The students of the Citizens Police Academy returned to the Public Safety Training Center onTuesday night to learn about the Bloomington Police Department Critical Incident Response Team.
Lt. Mick Williams, one of the leaders of BPD’s CIRT, took the class through a presentation on the team.
Williams explained CIRT is divided into a SWAT team, hostage negotiators, tactical paramedics responsible for team health and crisis dispatch team.
Williams said the SWAT team is responsible for the tactical resolution and containment of an incident, such as rescuing hostages. He said it is are the highest profile group within CIRT.
The SWAT team trains every three months and spends 26 days each year training. Williams said the biggest difference between a SWAT officer and a patrol officer is the training time spent on decision making.
“We spend a lot of time on our decision-making process,” Williams said. “That’s our bread and butter.”
During the history of the CIRT team at BPD, Williams said it hashad many successes, such as freeing hostages. It also helpsupport presidential candidates' security teams, including Sen. Bernie Sanders, I-Vt.
Williams said there are 19 SWAT team members. He said they spend time outside of work maintaining their skills.
“It has everything to do with dedication,” Williams said. “These guys are on call 365 days a year.”
Williams said the SWAT team members live on call 24 hours a day every day, but they have two times a month they can call off. Williams said during his 22 years at BPD, he has missed many holidays and birthdays.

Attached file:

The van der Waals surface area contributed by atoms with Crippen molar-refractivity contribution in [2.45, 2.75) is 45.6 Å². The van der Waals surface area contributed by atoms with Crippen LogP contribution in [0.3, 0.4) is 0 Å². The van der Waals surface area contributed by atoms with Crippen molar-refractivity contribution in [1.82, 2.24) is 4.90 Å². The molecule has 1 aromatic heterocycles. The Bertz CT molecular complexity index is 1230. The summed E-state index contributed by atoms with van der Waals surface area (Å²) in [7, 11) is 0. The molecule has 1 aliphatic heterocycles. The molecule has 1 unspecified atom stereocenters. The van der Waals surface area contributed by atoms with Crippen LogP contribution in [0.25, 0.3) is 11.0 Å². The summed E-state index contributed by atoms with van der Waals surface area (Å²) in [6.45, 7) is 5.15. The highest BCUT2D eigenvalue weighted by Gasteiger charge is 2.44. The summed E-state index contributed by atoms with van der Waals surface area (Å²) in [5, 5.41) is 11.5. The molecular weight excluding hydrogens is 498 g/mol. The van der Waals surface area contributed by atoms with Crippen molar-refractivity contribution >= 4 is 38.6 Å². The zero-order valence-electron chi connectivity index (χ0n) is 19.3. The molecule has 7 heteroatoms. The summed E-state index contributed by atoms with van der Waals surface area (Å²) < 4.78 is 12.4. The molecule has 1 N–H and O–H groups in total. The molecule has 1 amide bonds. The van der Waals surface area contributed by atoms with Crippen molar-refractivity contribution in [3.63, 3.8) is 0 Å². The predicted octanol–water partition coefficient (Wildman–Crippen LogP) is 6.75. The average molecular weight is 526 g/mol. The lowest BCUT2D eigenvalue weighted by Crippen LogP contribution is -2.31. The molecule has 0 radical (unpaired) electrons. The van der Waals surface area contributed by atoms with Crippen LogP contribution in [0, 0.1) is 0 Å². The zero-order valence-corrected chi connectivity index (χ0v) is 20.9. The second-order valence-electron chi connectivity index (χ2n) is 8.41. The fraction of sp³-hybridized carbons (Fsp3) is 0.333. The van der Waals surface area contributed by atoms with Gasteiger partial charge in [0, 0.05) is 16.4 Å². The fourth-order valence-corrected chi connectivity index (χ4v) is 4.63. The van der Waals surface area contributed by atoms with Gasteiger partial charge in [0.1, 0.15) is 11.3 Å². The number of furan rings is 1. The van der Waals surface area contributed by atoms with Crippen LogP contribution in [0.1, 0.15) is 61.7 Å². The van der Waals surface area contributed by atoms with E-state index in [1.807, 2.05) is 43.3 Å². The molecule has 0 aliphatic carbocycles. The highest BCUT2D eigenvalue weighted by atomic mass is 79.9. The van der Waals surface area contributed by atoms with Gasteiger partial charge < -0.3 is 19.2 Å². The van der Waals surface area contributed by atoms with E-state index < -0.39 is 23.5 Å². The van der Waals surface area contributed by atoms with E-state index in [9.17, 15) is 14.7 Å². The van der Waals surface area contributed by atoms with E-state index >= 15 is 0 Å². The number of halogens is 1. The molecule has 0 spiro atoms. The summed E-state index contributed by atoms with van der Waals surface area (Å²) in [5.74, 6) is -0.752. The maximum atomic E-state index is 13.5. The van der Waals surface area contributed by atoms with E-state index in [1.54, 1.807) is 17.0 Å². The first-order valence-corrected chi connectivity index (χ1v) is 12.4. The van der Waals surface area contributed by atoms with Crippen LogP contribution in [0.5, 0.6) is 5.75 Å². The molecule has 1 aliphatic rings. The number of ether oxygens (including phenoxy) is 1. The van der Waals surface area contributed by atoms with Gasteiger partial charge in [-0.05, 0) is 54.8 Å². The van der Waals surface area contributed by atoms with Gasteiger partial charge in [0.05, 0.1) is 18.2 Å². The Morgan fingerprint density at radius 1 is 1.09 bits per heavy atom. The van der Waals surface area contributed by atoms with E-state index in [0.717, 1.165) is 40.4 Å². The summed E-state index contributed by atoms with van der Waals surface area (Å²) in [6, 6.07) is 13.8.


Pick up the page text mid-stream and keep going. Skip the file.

“Our families put up with a lot of stuff,” Williams said.
After the presentation, Williams showed the students into the range to give a demonstration of the equipment used by CIRT.
Detective Shawn Hines found his place behind a long table full of equipment and showed the class what he wears and carries when he goes out on call.
Hines showed the students his M4 carbine rifle and handgun. He then showed the green vest, green helmet, green SWAT belt and gas mask he wears.
The next item on the table was a noise flash diversionary device. Hines said the NFDD is used by the team to divert a suspect’s attention using a loud noise.
Williams grabbed a blue training NFDD, pulled the pin and threw it across the range.
“Fire in the hole,” Williams said.
There were a few seconds of silence. And then there was a loud bang. A gas-like odor filled the air.
The demonstration continued by showing the students a 40 mm launcher, ballistic police shield and a ram breaching tool.
The final piece of equipment shown was a pole camera. The pole had a camera on the end and was attached to a monitor that gave a livestream of everything the camera saw.
Williams said the pole camera is used when entering buildings to see what is ahead. He demonstrated its use by having Officer First Class Eric Doyle hide in a closet. Williams then used the pole camera to find Doyle without having to enter the closet.
After the demonstration, the officers allowed the students to pick up equipment and try out using the pole camera.
Like what you're reading? Support independent, award-winning college journalism on this site. Donate here.
More in News
City officials say deer need to be removed to protect plant and animal life.
The CTIL was just awarded $650,000 to continue its research on disaster resilience.
The donation will create a more permanent space for military-connected students.